The Estrogen–Brain Connection You May Want To Know About

mbg Contributor By Elizabeth Gerson
mbg Contributor
Elizabeth Gerson is a former mindbodygreen intern and a student at Stanford University studying Psychology and Communication with a specialization in Health & Development.

Image by Daniel Nevsky x Stocksy / Stocksy

Imbalanced hormones can cause a cascade of events in the body that can leave you tired, moody, and broken-out. Thanks to a recent study, we're one step closer to understanding even more bad news when the hormone estrogen is completely out of whack.

In research published in the Journal of Neuroscience, scientists found that a lack of estrogen in the brain spelled some serious trouble for two central functions: memory-making and the growth of brain-cell connections.

To make this connection, researchers blocked the production of estrogen, whether from the brain or elsewhere in the body, in both male and female mice, and watched as chaos ensued: The mice without blocked estrogen were able to go through their day-to-day functions without an issue, but estrogen-free mice ran into all sort of problems.

All sorts of memory types suffered for the mice sans-estrogen: spatial (knowing how to get around), fear (knowing what's dangerous), and recognition (knowing what's what), demonstrating estrogen's essential role in affecting memory-making of all shapes and sizes.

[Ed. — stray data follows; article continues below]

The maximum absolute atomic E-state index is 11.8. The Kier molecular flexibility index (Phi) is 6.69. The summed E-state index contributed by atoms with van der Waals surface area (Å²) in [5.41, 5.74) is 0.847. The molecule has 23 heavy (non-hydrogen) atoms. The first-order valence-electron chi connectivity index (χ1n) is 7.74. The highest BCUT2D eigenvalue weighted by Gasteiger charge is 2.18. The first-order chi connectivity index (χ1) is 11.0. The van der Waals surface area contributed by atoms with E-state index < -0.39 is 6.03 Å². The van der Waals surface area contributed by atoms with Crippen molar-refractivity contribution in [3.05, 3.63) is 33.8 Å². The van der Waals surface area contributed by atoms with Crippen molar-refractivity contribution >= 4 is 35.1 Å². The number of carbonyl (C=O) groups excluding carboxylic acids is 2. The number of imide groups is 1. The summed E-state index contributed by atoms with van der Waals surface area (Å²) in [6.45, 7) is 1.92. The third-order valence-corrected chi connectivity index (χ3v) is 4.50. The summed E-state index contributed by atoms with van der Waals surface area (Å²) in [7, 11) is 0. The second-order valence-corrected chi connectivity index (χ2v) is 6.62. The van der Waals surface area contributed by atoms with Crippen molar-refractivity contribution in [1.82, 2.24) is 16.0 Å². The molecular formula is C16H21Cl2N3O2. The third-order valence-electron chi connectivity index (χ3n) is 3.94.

The role of estrogen goes far beyond the brain. An estrogen imbalance can have you feeling some truly debilitating day-to-day symptoms like struggles with PMS or weight gain, but it's also important to keep in mind the dangers of longer-term risks such as infertility and certain types of cancer.

If you suspect your hormones aren't where they need to be, you may consider getting your levels tested.

Want to balance your estrogen naturally? A diet and lifestyle adjustment may be a good place to start. Certain foods—like fermented goods, mushrooms, and cruciferous vegetables—can be your saving grace, while other foods—like sugar, dairy, and alcohol—most decidedly will not. Exercise will also work wonders for your hormone-balancing needs, especially routines that are cortisol-friendly. Bottom line: Listen to your body. If things are feeling a bit off, hormone health should be a top priority.

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